Article: Art Collection
03.18 .17

Art Collection

Through the window of Mercedes Castillo’s NYC design studio, light streams onto a tall, beaker-like glass vase piled with fragrant lemons.

Nearby, on the designer’s inspiration board, a print of Miró’s The Magic of Color mirrors the fruits’ ovoid shape and vivid color.

The entire board is a riot of sunny, lemony hues—bright yellow is the Mercedes Castillo brand color. Lucio Fontana’s canary-colored, Arte Povera Spatial Concepts, expectations is squeezed next to the dual ovals of Ellsworth Kelly’s Yellow White. A photo of Wolfgang Laib, poised on his haunches sprinkling bee pollen on a white floor, is positioned next to photos of a similarly hued Gio Ponti globe lamp.

A Passion for Modern Art and Design

Born and raised in Spain, Mercedes grew up in a creative family. As a young adult, she completed postgraduate studies at Milan’s Domus Academy, then under the leadership of design pioneers Alessandro Mendini, and Ettore Sottsass, founder of Memphis design group.

“I have always admired the classic masters,” says Mercedes. “But I find my spirit is most drawn toward the modernists of the 20th century—in particular the abstract and more geometric forms of modern art.”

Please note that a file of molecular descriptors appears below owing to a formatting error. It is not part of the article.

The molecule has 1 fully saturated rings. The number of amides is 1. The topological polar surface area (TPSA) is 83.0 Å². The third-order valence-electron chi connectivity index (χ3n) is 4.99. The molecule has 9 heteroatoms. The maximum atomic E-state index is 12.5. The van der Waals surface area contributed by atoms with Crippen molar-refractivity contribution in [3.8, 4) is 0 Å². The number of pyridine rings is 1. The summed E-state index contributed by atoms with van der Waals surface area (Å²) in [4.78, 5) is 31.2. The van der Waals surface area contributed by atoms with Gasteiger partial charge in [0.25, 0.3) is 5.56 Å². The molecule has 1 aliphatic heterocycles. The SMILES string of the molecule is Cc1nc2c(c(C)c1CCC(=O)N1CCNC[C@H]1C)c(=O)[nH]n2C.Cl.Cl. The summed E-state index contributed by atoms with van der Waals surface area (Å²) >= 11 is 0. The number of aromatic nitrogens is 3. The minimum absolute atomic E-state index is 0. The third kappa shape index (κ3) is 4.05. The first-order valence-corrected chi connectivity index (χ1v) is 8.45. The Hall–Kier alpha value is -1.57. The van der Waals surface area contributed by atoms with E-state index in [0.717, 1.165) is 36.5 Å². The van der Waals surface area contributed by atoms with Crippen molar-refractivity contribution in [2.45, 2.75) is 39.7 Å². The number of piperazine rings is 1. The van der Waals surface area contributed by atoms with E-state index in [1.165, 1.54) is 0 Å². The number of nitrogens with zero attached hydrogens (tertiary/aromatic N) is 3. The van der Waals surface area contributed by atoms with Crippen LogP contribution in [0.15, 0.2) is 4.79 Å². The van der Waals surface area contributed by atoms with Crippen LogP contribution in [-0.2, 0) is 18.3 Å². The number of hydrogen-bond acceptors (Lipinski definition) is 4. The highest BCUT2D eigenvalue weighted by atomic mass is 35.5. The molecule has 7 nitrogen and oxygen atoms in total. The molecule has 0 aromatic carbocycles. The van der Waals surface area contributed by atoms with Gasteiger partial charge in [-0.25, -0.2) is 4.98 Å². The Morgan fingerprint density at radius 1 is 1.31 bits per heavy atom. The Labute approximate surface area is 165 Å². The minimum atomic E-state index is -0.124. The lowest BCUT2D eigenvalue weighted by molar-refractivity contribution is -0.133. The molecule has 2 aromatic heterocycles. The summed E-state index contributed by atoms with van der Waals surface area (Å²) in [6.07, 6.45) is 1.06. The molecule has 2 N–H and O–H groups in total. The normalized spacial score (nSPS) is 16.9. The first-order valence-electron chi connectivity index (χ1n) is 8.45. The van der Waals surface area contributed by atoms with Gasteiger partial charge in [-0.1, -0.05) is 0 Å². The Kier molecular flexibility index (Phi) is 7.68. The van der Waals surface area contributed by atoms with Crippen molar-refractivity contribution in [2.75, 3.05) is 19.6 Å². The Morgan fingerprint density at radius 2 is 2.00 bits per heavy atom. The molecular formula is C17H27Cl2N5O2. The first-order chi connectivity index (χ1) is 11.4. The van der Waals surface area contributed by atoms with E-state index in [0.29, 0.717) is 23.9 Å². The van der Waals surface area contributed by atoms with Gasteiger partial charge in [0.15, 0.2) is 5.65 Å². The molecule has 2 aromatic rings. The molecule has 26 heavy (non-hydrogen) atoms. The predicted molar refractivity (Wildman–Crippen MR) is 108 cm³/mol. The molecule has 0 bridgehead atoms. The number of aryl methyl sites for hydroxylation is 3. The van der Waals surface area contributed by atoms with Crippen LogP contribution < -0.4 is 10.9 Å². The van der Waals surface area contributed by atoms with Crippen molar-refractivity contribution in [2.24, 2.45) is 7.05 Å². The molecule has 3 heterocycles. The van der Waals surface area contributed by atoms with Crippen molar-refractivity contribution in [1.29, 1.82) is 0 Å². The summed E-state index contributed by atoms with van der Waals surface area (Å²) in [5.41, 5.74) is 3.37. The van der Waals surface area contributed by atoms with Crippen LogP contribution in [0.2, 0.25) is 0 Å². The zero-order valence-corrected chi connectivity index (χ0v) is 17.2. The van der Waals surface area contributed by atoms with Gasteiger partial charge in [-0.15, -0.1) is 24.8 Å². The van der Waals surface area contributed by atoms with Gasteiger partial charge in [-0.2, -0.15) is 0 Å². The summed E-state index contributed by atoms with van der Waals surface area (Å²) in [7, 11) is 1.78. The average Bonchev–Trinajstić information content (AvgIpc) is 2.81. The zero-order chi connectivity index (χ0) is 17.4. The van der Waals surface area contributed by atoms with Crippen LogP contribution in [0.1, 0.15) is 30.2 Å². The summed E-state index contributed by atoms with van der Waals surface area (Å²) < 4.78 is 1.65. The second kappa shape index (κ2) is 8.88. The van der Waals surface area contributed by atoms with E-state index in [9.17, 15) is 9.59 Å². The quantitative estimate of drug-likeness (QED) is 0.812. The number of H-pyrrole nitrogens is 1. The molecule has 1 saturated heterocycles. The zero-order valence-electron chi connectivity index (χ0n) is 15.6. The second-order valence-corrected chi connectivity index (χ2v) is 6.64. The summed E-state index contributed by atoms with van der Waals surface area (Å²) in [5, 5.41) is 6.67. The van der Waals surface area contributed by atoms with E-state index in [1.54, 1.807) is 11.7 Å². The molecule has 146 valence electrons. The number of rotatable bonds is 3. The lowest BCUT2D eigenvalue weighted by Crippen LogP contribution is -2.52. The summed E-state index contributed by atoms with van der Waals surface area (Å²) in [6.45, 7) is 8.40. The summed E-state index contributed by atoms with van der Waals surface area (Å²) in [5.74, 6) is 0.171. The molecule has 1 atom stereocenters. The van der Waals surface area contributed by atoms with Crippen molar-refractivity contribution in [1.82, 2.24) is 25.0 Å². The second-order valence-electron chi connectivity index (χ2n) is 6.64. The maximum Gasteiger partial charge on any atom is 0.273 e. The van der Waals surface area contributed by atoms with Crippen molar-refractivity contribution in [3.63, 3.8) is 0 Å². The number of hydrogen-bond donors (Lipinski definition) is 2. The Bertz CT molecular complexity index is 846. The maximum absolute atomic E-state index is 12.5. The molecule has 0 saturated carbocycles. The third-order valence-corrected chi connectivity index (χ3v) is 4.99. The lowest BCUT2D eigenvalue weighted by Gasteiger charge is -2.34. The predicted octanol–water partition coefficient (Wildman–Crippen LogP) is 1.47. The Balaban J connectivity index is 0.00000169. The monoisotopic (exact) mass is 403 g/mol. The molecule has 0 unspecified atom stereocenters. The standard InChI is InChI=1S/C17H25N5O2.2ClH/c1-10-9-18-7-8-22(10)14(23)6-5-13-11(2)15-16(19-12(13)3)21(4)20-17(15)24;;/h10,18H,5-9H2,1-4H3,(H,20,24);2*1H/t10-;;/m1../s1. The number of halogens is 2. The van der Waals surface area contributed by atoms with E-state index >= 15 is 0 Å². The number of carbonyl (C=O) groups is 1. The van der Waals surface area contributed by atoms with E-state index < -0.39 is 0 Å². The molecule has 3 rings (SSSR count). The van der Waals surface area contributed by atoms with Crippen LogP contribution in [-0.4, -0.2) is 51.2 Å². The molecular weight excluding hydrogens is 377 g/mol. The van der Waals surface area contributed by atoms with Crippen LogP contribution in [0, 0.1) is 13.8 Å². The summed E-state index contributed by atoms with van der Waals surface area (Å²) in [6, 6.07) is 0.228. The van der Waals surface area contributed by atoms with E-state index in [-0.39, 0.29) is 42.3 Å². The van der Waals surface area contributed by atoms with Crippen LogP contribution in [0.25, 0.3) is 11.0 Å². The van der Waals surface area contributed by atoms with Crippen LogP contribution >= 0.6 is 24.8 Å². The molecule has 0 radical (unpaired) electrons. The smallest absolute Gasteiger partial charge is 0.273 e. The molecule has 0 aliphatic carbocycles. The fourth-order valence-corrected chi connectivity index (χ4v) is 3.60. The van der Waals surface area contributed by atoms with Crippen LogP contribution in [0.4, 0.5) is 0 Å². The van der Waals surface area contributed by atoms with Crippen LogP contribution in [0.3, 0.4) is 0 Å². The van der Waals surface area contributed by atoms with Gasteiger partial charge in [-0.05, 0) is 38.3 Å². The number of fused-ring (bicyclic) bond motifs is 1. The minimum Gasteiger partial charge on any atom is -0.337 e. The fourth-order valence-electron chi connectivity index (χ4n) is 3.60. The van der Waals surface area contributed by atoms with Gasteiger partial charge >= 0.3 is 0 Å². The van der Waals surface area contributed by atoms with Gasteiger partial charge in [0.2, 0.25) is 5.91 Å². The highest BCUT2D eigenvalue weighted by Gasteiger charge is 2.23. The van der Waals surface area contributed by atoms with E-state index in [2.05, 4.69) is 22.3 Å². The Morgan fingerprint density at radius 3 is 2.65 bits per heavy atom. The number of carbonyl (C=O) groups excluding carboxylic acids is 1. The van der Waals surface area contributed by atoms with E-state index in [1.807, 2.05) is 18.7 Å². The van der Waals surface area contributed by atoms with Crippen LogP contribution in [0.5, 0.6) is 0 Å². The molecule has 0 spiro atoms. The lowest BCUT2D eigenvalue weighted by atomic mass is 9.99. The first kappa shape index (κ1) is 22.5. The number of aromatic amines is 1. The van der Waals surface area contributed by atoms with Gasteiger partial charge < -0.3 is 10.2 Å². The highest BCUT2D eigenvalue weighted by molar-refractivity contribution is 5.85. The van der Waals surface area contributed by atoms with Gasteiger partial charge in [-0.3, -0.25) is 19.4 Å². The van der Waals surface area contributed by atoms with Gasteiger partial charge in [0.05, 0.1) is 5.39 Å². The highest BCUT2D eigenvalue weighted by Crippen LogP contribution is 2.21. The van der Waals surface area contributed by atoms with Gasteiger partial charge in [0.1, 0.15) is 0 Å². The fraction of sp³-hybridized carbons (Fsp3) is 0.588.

Centro Niemeyer by Oscar Niemeyer
Centro Niemeyer by Oscar Niemeyer
Experiments in Abstraction, Frederick Hammersly
Experiments in Abstraction, Frederick Hammersly
Leyna Sandal
Leyna Sandal

“My spirit is most drawn toward the modernists of the 20th century—in particular... geometric forms of modern art.”

Postmodernism and Mercedes Castillo's Spring 2017 Collection

The designer’s love affair with modern art is seen in her Spring 2017 debut lifestyle collections—shoes, handbags and jewelry hallmarked by clean lines, architectural shapes and bold color.

Many of the pieces use geo cutouts that play with “negative and positive geometry,” explains Mercedes. Leather is treated like fabric or paper—smocked, ruched and origami folded—to lend movement and “3D volume,” she adds.

The jewelry line, with its cutout circles and use of brass and enamel, pays homage to Sottsass and Brazilian sculptor Lygia Clark.

Clean-lined. Clear colored. Precisely edged. And something more. “There’s a purity in the Minimalists,” notes Mercedes. “It’s very much what we are doing with our designs.”

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